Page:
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Investing Doesn't Have to be Scary: Selecting a Financial Advisor to Be Your Guide

For the next week, we are going to explore why many people are fearful when it comes to investing. If you don't have much knowledge of investing, it is essential to work with a financial advisor. However, what if it's choosing the advisor that has you at a standstill?

As a financial advisor who has worked for a few different financial institutions in my career, I have known A LOT of financial advisors. As with any profession, there are some excellent financial advisors, and there are ones that leave a lot to be desired.

Often, when I sit with prospective clients, they talk about being worried that their existing financial advisor is taking advantage of them. I think it's valid to be worried about getting taken advantage of. I have seen many portfolios come across my desk where it is clear that the financial advisor who sold the investments made more than the client ever did. 

How to Choose a Financial Advisor

Choosing the right financial professional is essential toward reaching your financial goals. All financial professionals are not equally skilled, nor are they similarly capable. Some financial advisors receive more training in sales strategies than in financial planning or investment selection.

Abilities and ethics vary from one person to another. It’s your money, so ensure that you’re protecting it and getting the best service possible. Take your time and find someone that fits your personality and needs.

Ask friends and family for referrals.

Ask those you trust for recommendations. Avoid following anyone’s advice blindly. These recommendations only serve as a starting point for further research.

Be wary of familial connections. If your neighbor recommends his brother, you might not be getting the best advice.

Do your research.

Whether you’re looking for a financial advisor, tax attorney, or accountant, a simple web search should provide you with quite a bit of information.  Make sure you select someone who typically works with people like you. For example, a financial planner who specializes in working with physicians might not be the best choice if you’re a teacher.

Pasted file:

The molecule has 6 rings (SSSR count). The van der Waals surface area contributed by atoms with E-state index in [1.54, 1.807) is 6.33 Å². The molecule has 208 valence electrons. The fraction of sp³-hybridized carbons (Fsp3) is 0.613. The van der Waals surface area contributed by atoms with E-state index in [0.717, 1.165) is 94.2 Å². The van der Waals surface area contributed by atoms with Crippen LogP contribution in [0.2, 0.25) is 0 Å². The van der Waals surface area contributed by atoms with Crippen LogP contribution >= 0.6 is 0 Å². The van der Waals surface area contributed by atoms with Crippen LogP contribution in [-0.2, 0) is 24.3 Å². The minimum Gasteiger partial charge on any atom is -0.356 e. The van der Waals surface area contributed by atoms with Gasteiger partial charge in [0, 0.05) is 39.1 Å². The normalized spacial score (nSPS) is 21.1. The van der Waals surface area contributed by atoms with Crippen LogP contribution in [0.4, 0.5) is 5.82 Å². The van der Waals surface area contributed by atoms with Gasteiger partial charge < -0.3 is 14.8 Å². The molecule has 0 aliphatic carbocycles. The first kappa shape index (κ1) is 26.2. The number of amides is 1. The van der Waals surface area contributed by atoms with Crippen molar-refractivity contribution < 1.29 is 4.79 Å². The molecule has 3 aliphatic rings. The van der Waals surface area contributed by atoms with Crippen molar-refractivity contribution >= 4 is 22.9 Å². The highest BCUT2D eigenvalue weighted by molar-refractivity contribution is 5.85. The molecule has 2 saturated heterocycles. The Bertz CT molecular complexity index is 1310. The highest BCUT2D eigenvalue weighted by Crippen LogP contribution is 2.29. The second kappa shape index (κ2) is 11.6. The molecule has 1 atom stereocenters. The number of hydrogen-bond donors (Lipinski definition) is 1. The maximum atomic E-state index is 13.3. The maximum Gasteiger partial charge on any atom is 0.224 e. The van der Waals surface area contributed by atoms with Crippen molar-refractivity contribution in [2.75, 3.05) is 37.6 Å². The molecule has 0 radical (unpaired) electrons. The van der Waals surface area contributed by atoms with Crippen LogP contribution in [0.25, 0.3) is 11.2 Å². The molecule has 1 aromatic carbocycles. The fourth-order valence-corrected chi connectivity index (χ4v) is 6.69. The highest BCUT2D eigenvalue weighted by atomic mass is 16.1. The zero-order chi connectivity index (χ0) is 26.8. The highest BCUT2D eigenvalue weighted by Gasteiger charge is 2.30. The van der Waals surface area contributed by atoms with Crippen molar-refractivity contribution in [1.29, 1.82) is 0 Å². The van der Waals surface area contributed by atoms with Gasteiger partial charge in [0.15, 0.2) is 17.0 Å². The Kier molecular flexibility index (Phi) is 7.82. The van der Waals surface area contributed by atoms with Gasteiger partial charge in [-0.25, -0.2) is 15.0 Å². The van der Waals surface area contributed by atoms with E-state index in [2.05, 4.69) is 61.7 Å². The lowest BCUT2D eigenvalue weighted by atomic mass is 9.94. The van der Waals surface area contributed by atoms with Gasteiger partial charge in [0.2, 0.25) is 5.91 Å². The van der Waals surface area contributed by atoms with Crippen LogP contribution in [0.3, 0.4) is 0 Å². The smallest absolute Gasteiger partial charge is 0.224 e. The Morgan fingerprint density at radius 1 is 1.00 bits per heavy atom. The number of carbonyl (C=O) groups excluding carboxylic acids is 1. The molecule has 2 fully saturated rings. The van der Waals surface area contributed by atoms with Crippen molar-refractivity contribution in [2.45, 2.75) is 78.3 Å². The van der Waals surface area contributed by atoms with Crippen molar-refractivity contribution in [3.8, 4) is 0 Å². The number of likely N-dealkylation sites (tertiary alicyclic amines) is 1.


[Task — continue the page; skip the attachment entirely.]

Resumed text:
Be aware that no financial expert is the best choice for every type of client. Find someone that’s an expert at addressing your needs.

Check credentials.

Find out what credentials your prospective expert has and verify them. Ensure that you understand what each of the credentials means. For example, one of my credentials is an Accredited Financial Counselor (AFC). As a Financial Counselor, I have a lot more training in behavioral finance than your average financial advisor. That is a skill that's helpful for those who struggle with things like budgeting and debt repayment.

Discuss costs.

Once you've started to narrow down your options, it's time to discuss costs. Many financial advisors hide fees in the investments they recommend. I, personally, prefer transparency when it comes to pricing, which is why I offer financial advice on a fee-only basis. Regardless, understanding how you will be charged is essential. 

Determine if you’d be working with that individual or anyone that’s part of their team.

Who you regularly communicate with may or may not matter to you. However, it can be helpful to develop a relationship with someone that understands your needs and your finances more intimately.

Ask about expectations.

For a financial planner, ask to see a sample of a financial plan. You might get a one-page summary or 20 pages of charts and graphs. Which appeals to you more?

What is their investment philosophy? How often will she communicate with you? By what means?

Go with your gut.

Ask yourself if you trust this person? Do you think you could work effectively with them? Do you feel confident about working with them, or would you be lying in bed at night worrying? Follow your intuition once you’ve narrowed down the field to a few suitable candidates.

Review your choice each year.

Keep your eye on the new addition to your financial team. At least once a year, evaluate your decision to hire them. Are you pleased with your choice? Would you like to find someone else instead? You have the right to change your mind and go in a different direction.

Spend the necessary time to find the right financial professional for you. Determine your needs and then find the best person to fulfill them. Ask your friends and family for referrals and then begin the research process. It’s worth the effort required to find the best fit.

Do you want to talk to other moms about how to select the right financial advisor? Join us in the Moms Managing Money Facebook Group.

Other related posts in our series about facing your investment fears: